On an early, warm, summer morning, the SAMs (Senior Adult Ministry) from First Baptist Church left Pine Bluff and set out for Hot Springs and Garvan Woodland Gardens.

On an early, warm, summer morning, the SAMs (Senior Adult Ministry) from First Baptist Church left Pine Bluff and set out for Hot Springs and Garvan Woodland Gardens.

Not only were they looking forward to the glorious cool breezes in the gardens but also to the event entitled “Splash of Glass,” — 222 pieces of unique, multicolored art glass created by the enormously talented James Hayes. These pieces of art glass are splashed across the 210-acre peninsula on the shores of Lake Hamilton in Hot Springs.

Garvan Woodland Gardens, first called “Twentieth Century Gardens,” was the vision of Verna Cook Garvan who died in 1993. She inherited the property from her father, Arthur Cook, a Malvern brick and lumber businessman. Cook originally purchased the property in the 1920s for future timber for his company, Wisconsin-Arkansas Lumber. When her father died, Garvan assumed control of the family’s assets and masterfully managed Malvern Brick and Tile and the lumber company, first alone, then in later years with her husband, Patrick Garvan.

Verna Garvan loved gardening and, with the help of a brick factory employee, Warren Bankston, planted thousands of native and exotic trees, shrubs and plants. After many years of work, Garvan realized that she wanted a garden on a grander scale than she and Bankston could construct. In 1985, an agreement was reached with the University of Arkansas School of Architecture to operate the gardens. Today, Garvan Gardens is recognized as one of the top five most spectacular gardens in the United States.

Hayes is a native of Pine Bluff and is the owner of the James Hayes Art Glass Company in Pine Bluff. He received an art degree from Hendrix College in 1988. After college, he discovered glassblowing at the Arkansas Art Center Museum School. He has studied glassblowing in Murano, Italy, Columbus, Ohio, and the Pilchuck Glass School near Seattle, Wash. Hayes has won many awards and honors, and his art glass is sold in many shops, galleries and art museums across the United States.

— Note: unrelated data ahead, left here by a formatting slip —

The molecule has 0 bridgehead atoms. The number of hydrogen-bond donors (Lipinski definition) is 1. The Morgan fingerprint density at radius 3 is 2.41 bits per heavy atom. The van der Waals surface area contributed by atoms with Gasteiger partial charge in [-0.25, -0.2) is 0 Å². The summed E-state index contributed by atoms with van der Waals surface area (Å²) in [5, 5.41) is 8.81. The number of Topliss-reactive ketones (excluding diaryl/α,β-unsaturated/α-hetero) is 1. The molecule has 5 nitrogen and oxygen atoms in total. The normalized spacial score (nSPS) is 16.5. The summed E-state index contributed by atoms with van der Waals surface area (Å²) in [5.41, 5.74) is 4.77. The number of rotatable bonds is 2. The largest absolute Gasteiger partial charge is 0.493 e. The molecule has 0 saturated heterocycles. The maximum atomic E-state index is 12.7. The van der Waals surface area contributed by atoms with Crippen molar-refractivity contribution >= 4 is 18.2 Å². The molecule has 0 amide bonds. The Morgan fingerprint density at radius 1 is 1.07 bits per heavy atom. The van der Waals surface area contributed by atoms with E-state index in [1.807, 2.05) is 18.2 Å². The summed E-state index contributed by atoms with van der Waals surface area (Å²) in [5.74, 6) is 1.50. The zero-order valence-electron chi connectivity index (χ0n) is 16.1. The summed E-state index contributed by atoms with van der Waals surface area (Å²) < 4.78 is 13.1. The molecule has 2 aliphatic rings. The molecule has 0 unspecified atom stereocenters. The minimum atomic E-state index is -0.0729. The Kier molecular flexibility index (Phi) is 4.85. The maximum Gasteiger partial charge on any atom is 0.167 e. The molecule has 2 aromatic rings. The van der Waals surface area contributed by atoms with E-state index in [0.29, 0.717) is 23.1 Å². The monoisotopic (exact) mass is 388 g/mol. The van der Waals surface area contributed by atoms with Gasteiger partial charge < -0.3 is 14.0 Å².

Arriving at the gardens, the SAMs went first to the Chipmunk Cafe for an early lunch. The cafe menu is quite extensive. The sandwich meal deal consists of a choice of turkey, ham, chicken salad or corn beef with lettuce and tomatoes, chips and a drink. There are many sandwiches, wraps and salads on the menu. Favorite among the group were the sandwich meal deal, the Reuban sandwich, the green herb chicken salad sandwich, the all American burger, the grilled chicken breast sandwich and the pulled pork sandwich.

After lunch, the SAMs enjoyed the cool breeze off the outdoor patio of the cafe while waiting for the golf cart tour. The golf cart driver, Nancy Rostan, an accountant at the gardens, explained that the employees are expected to do occasional tours. The SAMs couldn’t have been more delighted with Rostan. She was very patient, stopping the golf cart so that the SAMs could take pictures. The moment the group saw the first of Hayes’ art, they were amazed, according to a spokesman.

Hayes has said that he uses “nature, chance and his emotions” as inspiration for his art work. In the garden setting, his work is even more beautiful, if possible. In the gardens, Hayes’ pieces consist of onions, bowls, chandeliers, floating balls, flowers, vines, wind mobiles, mushroom fairy houses, Razorback-inspired sculpture, and hanging twist chain.

There are too many flowers in the gardens to mention — both annuals and perennials. The mass plantings of impatiens, hostas, begonias, blanket flowers, coneflowers, caladiums, and many others will take your breath away. Two areas not to be missed are the Fern Glade on Warren’s Woodland Walk, named after Warren Bankson, and the Garden of the Pine Wind, a four-acre, majestic rock and stream garden. Featured in the latter are 300 varieties of Asian ornamental plants, 60 types of Japanese and other Asian maples, as well as oriental dogwood. A children’s garden is now being constructed.

Those making the trip included the volunteer SAMs driver, James House, the volunteer SAMs trip planner, Jeanette McGrew, Ann Adair, Audrey Borecky, Betty Craig and Peggie Howard. It was a wonderful day of Christian fun and fellowship, the spokesman said.